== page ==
Following our pit stop, we headed south in the Bay to the southern shore at La Mona. Skirting the beach at La Mona are higher-end homes, some of pretty interesting construction. Perched on some rocks at the end of the beach is a peaked-roofed house that looks surprisingly like our old Whistler home – so much so that Ellie claimed we were ‘back in Whistler’ when she saw it. One can dream, kid.

Immediately prior to sting ray incident #2

We finally had some beach time after dropping anchor at La Mona. About 15 minutes total before, in an effort to shuffle away the sting rays in the sand close to the water’s edge, Stu met his match with one and ended up stabbed in the toe. We packed up quickly, and headed back to the boat for a couple hours of very hot water on his foot. All is well now, but we’re perplexed as the beach we were at is frequented at all hours by tourist pangas, and their patrons float next to the pangas in the very same sandy-bottomed waters where Stu was stung, and we haven’t seen another incident while we’ve been here. We’re wondering if, when the pangas rev their outboards as they approach the beach, it’s enough to scare away any would-be ray culprits.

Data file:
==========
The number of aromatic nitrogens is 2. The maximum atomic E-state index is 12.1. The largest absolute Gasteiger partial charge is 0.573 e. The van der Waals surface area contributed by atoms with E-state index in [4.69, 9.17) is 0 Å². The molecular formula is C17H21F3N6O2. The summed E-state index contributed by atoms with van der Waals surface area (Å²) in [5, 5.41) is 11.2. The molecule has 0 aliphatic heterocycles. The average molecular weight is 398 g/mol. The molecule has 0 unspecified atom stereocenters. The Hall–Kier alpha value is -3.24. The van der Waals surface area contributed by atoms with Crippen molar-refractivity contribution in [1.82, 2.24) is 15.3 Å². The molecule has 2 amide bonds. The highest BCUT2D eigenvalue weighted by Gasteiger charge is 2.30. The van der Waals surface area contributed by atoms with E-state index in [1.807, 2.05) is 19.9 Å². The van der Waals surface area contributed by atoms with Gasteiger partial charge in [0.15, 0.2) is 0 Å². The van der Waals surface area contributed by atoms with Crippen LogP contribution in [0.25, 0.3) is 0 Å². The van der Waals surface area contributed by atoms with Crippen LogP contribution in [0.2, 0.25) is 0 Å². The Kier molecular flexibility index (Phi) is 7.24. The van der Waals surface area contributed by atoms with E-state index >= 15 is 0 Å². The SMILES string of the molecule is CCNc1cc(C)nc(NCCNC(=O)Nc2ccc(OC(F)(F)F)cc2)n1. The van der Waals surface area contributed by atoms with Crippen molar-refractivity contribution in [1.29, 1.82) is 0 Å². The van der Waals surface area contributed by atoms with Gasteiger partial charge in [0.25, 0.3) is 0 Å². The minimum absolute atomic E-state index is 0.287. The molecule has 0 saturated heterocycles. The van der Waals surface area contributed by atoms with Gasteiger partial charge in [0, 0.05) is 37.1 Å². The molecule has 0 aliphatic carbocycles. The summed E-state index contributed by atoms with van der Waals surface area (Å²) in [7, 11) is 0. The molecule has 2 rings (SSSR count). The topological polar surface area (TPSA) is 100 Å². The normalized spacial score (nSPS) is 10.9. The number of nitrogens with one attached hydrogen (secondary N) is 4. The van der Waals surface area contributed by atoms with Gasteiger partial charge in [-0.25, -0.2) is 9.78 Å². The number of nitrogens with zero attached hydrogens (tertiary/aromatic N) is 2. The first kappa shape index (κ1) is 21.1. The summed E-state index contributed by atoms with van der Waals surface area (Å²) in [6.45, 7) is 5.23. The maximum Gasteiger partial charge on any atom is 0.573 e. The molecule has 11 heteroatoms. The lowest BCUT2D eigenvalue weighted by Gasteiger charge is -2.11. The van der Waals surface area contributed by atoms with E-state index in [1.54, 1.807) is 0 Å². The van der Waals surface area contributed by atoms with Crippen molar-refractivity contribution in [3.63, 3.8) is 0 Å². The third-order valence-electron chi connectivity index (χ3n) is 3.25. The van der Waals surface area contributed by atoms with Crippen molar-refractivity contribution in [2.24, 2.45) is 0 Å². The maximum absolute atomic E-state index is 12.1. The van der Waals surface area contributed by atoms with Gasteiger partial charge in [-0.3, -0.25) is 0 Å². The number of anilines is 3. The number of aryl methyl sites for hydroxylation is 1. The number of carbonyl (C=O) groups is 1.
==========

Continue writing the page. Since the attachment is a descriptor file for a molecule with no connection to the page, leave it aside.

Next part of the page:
Not a bad place to catch a little Wifi and some tasty cocktails.

I have devoured about 5 books in the last week, and am now making my way through the second Harry Potter book. Yes, I’ve never read them before, and yes I’m perturbed by J.K. Rowling’s transphobic tendencies, but they’re now a classic series and I want to know what the fuss is about. Also, we have a limited number of hard copy books aboard, and I wanted to read one. While I’m so thankful for my digital reader and the fact I can have thousands of books at my fingertips, sometimes one just wants to feel the actual turn of pages between their fingers. Oh, and I found the Harry Potters at a cruiser’s book exchange at a marina, so didn’t pay for them, so maybe that makes it more acceptable? I have mixed feelings on that whole idea of whether we can separate the artist from their art, and whether we can still appreciate the work that is made even if we want to ‘cancel’ the creator for actions we don’t agree with. Just one of the many things I spend time thinking about these days…these days with time; luxurious, gorgeous, time.